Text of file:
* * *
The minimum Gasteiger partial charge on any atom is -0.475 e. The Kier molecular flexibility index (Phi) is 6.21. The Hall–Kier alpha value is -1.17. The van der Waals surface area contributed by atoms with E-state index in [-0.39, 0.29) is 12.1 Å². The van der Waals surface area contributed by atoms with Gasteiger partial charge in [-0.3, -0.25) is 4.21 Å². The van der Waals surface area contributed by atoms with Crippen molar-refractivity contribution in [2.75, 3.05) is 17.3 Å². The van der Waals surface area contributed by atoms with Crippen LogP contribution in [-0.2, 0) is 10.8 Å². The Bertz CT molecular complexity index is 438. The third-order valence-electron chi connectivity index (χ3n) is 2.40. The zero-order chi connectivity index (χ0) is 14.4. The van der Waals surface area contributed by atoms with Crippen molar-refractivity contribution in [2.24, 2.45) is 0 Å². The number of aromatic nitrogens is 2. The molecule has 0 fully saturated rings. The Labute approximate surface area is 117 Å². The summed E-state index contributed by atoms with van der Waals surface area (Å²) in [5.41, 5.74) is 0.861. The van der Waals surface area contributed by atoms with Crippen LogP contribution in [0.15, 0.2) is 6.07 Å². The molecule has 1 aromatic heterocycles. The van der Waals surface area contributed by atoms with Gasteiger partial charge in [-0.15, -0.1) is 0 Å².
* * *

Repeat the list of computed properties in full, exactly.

The minimum Gasteiger partial charge on any atom is -0.475 e. The Kier molecular flexibility index (Phi) is 6.21. The Hall–Kier alpha value is -1.17. The van der Waals surface area contributed by atoms with E-state index in [-0.39, 0.29) is 12.1 Å². The van der Waals surface area contributed by atoms with Gasteiger partial charge in [-0.3, -0.25) is 4.21 Å². The van der Waals surface area contributed by atoms with Crippen molar-refractivity contribution in [2.75, 3.05) is 17.3 Å². The van der Waals surface area contributed by atoms with Crippen LogP contribution in [-0.2, 0) is 10.8 Å². The Bertz CT molecular complexity index is 438. The third-order valence-electron chi connectivity index (χ3n) is 2.40. The zero-order chi connectivity index (χ0) is 14.4. The van der Waals surface area contributed by atoms with Crippen molar-refractivity contribution in [2.24, 2.45) is 0 Å². The number of aromatic nitrogens is 2. The molecule has 0 fully saturated rings. The Labute approximate surface area is 117 Å². The summed E-state index contributed by atoms with van der Waals surface area (Å²) in [5.41, 5.74) is 0.861. The van der Waals surface area contributed by atoms with Crippen LogP contribution in [0.15, 0.2) is 6.07 Å². The molecule has 1 aromatic heterocycles. The van der Waals surface area contributed by atoms with Gasteiger partial charge in [-0.15, -0.1) is 0 Å².